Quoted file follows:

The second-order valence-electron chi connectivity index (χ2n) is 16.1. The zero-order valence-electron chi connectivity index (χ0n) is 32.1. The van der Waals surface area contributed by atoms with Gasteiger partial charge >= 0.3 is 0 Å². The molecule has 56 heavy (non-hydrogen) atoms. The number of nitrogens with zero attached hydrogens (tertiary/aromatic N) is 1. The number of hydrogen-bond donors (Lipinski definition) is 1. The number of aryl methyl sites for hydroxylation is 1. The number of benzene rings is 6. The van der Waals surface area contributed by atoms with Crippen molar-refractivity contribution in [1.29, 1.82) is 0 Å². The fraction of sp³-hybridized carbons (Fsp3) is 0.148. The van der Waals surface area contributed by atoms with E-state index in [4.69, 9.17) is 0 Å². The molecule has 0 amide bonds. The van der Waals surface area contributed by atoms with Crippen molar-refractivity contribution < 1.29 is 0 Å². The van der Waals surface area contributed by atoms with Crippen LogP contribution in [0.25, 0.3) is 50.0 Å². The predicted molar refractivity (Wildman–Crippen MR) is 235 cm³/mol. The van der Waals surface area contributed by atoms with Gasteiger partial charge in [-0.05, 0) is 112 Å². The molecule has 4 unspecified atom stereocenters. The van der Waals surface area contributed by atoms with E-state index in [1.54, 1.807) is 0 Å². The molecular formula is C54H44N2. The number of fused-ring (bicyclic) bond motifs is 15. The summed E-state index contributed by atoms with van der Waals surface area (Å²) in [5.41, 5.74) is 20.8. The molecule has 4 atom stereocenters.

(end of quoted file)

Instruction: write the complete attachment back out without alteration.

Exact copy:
The second-order valence-electron chi connectivity index (χ2n) is 16.1. The zero-order valence-electron chi connectivity index (χ0n) is 32.1. The van der Waals surface area contributed by atoms with Gasteiger partial charge >= 0.3 is 0 Å². The molecule has 56 heavy (non-hydrogen) atoms. The number of nitrogens with zero attached hydrogens (tertiary/aromatic N) is 1. The number of hydrogen-bond donors (Lipinski definition) is 1. The number of aryl methyl sites for hydroxylation is 1. The number of benzene rings is 6. The van der Waals surface area contributed by atoms with Crippen molar-refractivity contribution in [1.29, 1.82) is 0 Å². The fraction of sp³-hybridized carbons (Fsp3) is 0.148. The van der Waals surface area contributed by atoms with E-state index in [4.69, 9.17) is 0 Å². The molecule has 0 amide bonds. The van der Waals surface area contributed by atoms with Crippen molar-refractivity contribution < 1.29 is 0 Å². The van der Waals surface area contributed by atoms with Crippen LogP contribution in [0.25, 0.3) is 50.0 Å². The predicted molar refractivity (Wildman–Crippen MR) is 235 cm³/mol. The van der Waals surface area contributed by atoms with Gasteiger partial charge in [-0.05, 0) is 112 Å². The molecule has 4 unspecified atom stereocenters. The van der Waals surface area contributed by atoms with E-state index in [1.54, 1.807) is 0 Å². The molecular formula is C54H44N2. The number of fused-ring (bicyclic) bond motifs is 15. The summed E-state index contributed by atoms with van der Waals surface area (Å²) in [5.41, 5.74) is 20.8. The molecule has 4 atom stereocenters.